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Tuesday, January 31, 2012

Great Review Of The Modern Biennial

Review by Sebastian Smeeof the Boston Globe:

Horrible news to have to share (brace yourselves), but the second deCordova Biennial - the preeminent survey of contemporary art made by artists living and working in New England - is a major letdown. Where the inaugural 2010 edition was lively, theatrical, smart, and playful, this latest edition feels inexplicably tired and amateurish.
What happened?
There is good work in this show, and I’m eager to tell you about it. But there’s no getting around the preponderance of silly stuff.
I thought we had outgrown smarty-pants biennials, filled with arcane and self-obsessed art by artists hypnotized by the riddle of their status in the world, and audibly gnashing their teeth over what purposes they might legitimately serve. (Important issues, of course, but - like outbreaks of acne on one’s rear end - not ones we’re all dying to address.)

 Actually, most good artists do outgrow this stuff and get on with making art. The trouble is, curators - for whom art-making often remains impenetrably mysterious - still love it. Or think they should love it. And so we have biennials and triennials that overflow with self-consciousness, with worn-out conceptual japes, and with lazy gestures of political consciousness that have all the committed warmth of a dictator waving his gloved hand behind tinted windows.
The tone is set even before you enter the building by Steve Lambert’s large, old-fashioned sign combining aluminum and electric lights. “Capitalism works for me!’’ it says, and at either end “True’’ and “False.’’ As you walk past you’re invited to press a button to register your vote, and the sign keeps a tally.
It’s quite fun, I suppose, and very au courant - the 99 percent and all. DeCordova curator Dina Deitsch (who organized the show with guest curator Abigail Ross Goodman) told me she personally pressed both “True’’ and, a few moments later, “False,’’ because “it’s a complex question.’’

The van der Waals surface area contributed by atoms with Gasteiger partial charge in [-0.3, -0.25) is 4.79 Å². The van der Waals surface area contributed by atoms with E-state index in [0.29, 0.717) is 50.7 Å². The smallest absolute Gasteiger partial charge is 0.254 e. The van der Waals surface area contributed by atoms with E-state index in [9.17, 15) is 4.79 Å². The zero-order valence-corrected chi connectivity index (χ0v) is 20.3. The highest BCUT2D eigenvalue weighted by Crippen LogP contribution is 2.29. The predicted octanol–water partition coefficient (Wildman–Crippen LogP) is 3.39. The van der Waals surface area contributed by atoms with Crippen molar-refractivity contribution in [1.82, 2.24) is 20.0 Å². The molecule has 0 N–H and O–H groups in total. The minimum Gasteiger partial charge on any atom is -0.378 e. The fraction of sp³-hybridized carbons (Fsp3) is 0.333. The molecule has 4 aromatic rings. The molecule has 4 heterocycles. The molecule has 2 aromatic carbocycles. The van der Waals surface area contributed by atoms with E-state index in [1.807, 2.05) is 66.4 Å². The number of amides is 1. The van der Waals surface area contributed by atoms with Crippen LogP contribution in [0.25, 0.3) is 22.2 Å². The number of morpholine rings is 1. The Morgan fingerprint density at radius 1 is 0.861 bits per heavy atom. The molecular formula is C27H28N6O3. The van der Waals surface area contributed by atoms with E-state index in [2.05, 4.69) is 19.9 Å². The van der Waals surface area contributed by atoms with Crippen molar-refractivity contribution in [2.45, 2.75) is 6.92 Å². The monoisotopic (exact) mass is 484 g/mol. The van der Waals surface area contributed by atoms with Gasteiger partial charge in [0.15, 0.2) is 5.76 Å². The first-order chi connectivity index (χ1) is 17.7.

That sums up the matter nicely, and rather makes a mockery of a work that is already a mockery of issues it doesn’t even try to get a handle on. So let’s move swiftly along.
In the main gallery, on the third floor, Joe Zane, a Cambridge-based artist whose work is pretty much the last word in conceptual onanism, has another sign, this one in gold letters affixed to the wall. It reads: “This is not the Biennial I was hoping for.’’
Reading it, I felt momentarily outflanked, my ungenerous, rube-like thoughts revealed and writ large. But then I registered the bathos of the gesture, and its reliance on that old teenage trope of being forever smarter and more sarcastic than your audience. After which I merely felt tired.

Brattleboro-based artist Jonathan Gitelson thinks along the same clown-like lines: He has a series of blown-up photographs of a sweater, pair of socks, and denim shirt called “Items of Clothing Secretly Hidden By My Girlfriend (So I Wouldn’t Wear Them Anymore).’’ The title, as the wall text admits, “more or less tells you everything you need to know.’’ I concur.
Some artists want to reveal everything. Others want to conceal the mystery and pain of creativity behind random acts of kindness. Boston’s Jessica Gath, for instance, plans to be at the museum herself “most Saturdays of the exhibition’’ performing “domestic ‘acts of kindness’ on a stage: gift wrapping presents for visitors to give to others, embroidering phrases into T-shirts, and supplying postcards for mailing to loved ones.’’

I missed this particular spectacle, having other things to do most Saturdays, and had to make do with an empty stage, a single wrapped present, and a few rolls of wrapping paper. But I did wonder: Is this what art museums, in their increasingly desperate attempts to court interest, have come to? Wrapping presents for people?
No doubt, as with Zane, and as with Lambert, we are supposed to think “No,’’ and “Yes,’’ and probably “No’’ again. Someone, take my hand and lead me away

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